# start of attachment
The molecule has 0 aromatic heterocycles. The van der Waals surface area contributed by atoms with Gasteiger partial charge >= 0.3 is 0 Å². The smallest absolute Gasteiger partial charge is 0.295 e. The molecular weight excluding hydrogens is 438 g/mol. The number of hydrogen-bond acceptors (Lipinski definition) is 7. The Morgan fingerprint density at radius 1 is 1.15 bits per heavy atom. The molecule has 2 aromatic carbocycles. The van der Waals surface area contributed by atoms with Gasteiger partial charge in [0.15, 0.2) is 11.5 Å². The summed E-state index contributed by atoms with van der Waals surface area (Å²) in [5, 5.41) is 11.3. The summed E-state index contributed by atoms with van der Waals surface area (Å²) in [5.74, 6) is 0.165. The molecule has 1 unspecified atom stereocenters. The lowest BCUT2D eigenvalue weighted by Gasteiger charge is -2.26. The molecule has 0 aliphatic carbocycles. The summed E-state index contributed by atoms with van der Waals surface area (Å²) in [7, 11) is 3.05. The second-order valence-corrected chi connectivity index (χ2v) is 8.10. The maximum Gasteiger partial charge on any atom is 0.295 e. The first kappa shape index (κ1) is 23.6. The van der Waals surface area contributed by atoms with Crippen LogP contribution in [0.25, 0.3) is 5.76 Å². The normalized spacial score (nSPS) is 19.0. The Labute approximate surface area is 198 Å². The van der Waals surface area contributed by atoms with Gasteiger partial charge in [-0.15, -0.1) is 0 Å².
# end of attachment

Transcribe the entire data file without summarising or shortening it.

The molecule has 0 aromatic heterocycles. The van der Waals surface area contributed by atoms with Gasteiger partial charge >= 0.3 is 0 Å². The smallest absolute Gasteiger partial charge is 0.295 e. The molecular weight excluding hydrogens is 438 g/mol. The number of hydrogen-bond acceptors (Lipinski definition) is 7. The Morgan fingerprint density at radius 1 is 1.15 bits per heavy atom. The molecule has 2 aromatic carbocycles. The van der Waals surface area contributed by atoms with Gasteiger partial charge in [0.15, 0.2) is 11.5 Å². The summed E-state index contributed by atoms with van der Waals surface area (Å²) in [5, 5.41) is 11.3. The summed E-state index contributed by atoms with van der Waals surface area (Å²) in [5.74, 6) is 0.165. The molecule has 1 unspecified atom stereocenters. The lowest BCUT2D eigenvalue weighted by Gasteiger charge is -2.26. The molecule has 0 aliphatic carbocycles. The summed E-state index contributed by atoms with van der Waals surface area (Å²) in [7, 11) is 3.05. The second-order valence-corrected chi connectivity index (χ2v) is 8.10. The maximum Gasteiger partial charge on any atom is 0.295 e. The first kappa shape index (κ1) is 23.6. The van der Waals surface area contributed by atoms with Crippen LogP contribution in [0.25, 0.3) is 5.76 Å². The normalized spacial score (nSPS) is 19.0. The Labute approximate surface area is 198 Å². The van der Waals surface area contributed by atoms with Gasteiger partial charge in [-0.15, -0.1) is 0 Å².